Los Angeles is a special place, geologically speaking: It’s one of a handful of large metropolitan areas that’s bifurcated by mountains. Not just a few big hills—an actual mountain range named the Santa Monica Mountains runs east to west across much of the city—and this week, a 67-mile trail connecting the peaks of many of those mountains will open to the public in its entirety.
The Backbone Trail, as it’s called, has been over 40 years in the making. It wasn’t as much an infrastructural challenge to sculpt the trail out of oceanfront canyons and chaparral ridges, but rather a political one. About 180 parcels of land—worth more than $100 million—in several different cities were turned over to the public to complete the route. This includes a hefty 40-acre donation from none other than former California governor Arnold Schwarzenegger.
The trail is now part of the Santa Monica Mountains National Recreation Area, a 150,000 acre unit of the National Park Service which is the largest urban national park in the country.
The completed trail is kind of like a miniature version of the Pacific Crest Trail, but set in a much more urbanized corridor. The Backbone Trail is technically traveling through wilderness, but it’s never more than a few miles from the 101 Freeway. Thanks to businesses on canyon roads that run north-south, there are restaurants, grocery stores, and even wineries very close to the trail to serve hungry and thirsty hikers along the way. Plus, since the trail is largely within the confines of civilization, there are also plenty of transportation connections. The eastern trailhead is easily accessible by LA’s 2 bus, and it’s easy enough along most of the route to hike down to Ventura Boulevard and catch a bus or train back home.
The super-urban setting of the Backbone Trail does create some issues when it comes to overnight stays. Due to the small strips of public land the trail travels along, camping options are limited, and the National Park Service (NPS) recommends completing the trail in sections over time (This is the way that many hikers attempt other long-distance trails like the Appalachian Trail or the Pacific Crest Trail). But the plan is to eventually build campsites which could be reserved ahead of time to allow hikers to trek the trail in one trip—called a “thru-hike.” “We want to create a small number of backcountry campsites for use with permits. Right now, we as the National Park Service only operate one camping spot in those mountains,” NPS Communications Fellow Zach Behrens told LAist. “It’s our goal to start making thru-hiking a reality for more people.”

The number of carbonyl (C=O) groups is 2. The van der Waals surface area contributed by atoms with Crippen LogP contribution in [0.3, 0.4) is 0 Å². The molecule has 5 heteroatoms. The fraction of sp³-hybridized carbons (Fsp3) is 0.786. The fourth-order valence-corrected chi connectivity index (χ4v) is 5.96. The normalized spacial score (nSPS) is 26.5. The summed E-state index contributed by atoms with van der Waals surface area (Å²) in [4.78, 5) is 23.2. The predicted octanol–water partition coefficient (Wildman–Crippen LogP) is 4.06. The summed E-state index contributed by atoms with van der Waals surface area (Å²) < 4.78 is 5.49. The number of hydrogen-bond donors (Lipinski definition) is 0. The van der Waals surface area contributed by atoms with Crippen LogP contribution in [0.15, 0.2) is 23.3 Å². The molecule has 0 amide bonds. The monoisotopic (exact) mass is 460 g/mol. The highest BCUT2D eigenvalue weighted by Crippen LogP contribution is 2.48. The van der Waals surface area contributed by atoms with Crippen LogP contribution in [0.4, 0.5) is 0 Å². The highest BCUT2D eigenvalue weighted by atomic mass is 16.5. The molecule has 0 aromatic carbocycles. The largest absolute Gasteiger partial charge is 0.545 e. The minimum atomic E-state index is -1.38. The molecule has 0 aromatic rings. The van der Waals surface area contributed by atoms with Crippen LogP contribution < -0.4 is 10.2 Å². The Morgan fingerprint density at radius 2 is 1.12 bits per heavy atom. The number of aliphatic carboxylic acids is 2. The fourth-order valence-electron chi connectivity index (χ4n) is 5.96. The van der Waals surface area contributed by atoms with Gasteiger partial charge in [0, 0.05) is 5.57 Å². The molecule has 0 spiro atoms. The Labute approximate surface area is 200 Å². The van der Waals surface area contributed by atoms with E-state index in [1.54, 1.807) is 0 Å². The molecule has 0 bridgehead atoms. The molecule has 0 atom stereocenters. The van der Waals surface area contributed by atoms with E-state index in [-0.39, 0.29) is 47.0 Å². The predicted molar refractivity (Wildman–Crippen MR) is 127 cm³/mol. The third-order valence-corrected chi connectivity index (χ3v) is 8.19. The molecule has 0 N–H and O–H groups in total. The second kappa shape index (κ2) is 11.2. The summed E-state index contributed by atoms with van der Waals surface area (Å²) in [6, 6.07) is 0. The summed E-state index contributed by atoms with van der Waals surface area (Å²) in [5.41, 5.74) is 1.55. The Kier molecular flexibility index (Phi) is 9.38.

These types of urban greenways are becoming more and more popular as cities realize the importance of carving out space for people to move through them in ways that aren’t in cars. Consider the BeltLine, a 33-mile loop around urban Atlanta which reclaims right-of-ways from a former railway for walkers and bikers. When LA expanded its newest light-rail line, planners added a six-mile trail alongside it. There are also ways to “build” trails using apps and smartphones to direct people to public space assets. LA’s also working on anambitious interactive urban trail system within the city that uses existing pedestrian infrastructure like the city’s hundreds of public staircases. A 180-mile trail through LA called the Inman 300 hits 300 of those staircases, and is being billed as the “world’s first urban thru-hike.”
The next milestone for the Backbone Trail is to connect it to over 500 more miles of nearby trails into a large continuous network, which would give millions of Angelenos easy access to hiking and camping options that are already practically in their backyards—but not that easy to get to at the moment. Another vision is to extend the Backbone Trail eastward, into an even more urbanized section of the city. This would require maneuvering around Bel-Air mansions and over two freeways to connect the trail with Griffith Park, the large urban park that’s also the terminus of the Santa Monica range. At that point, the Backbone Trail would also quite poetically intersect with the Los Angeles River trail that’s aiming for completion of its 51-mile greenway by 2020. LA will soon have hundreds of miles dedicated to what are essentially freeways for feet.
source: gizmodo.com by Alissa Walker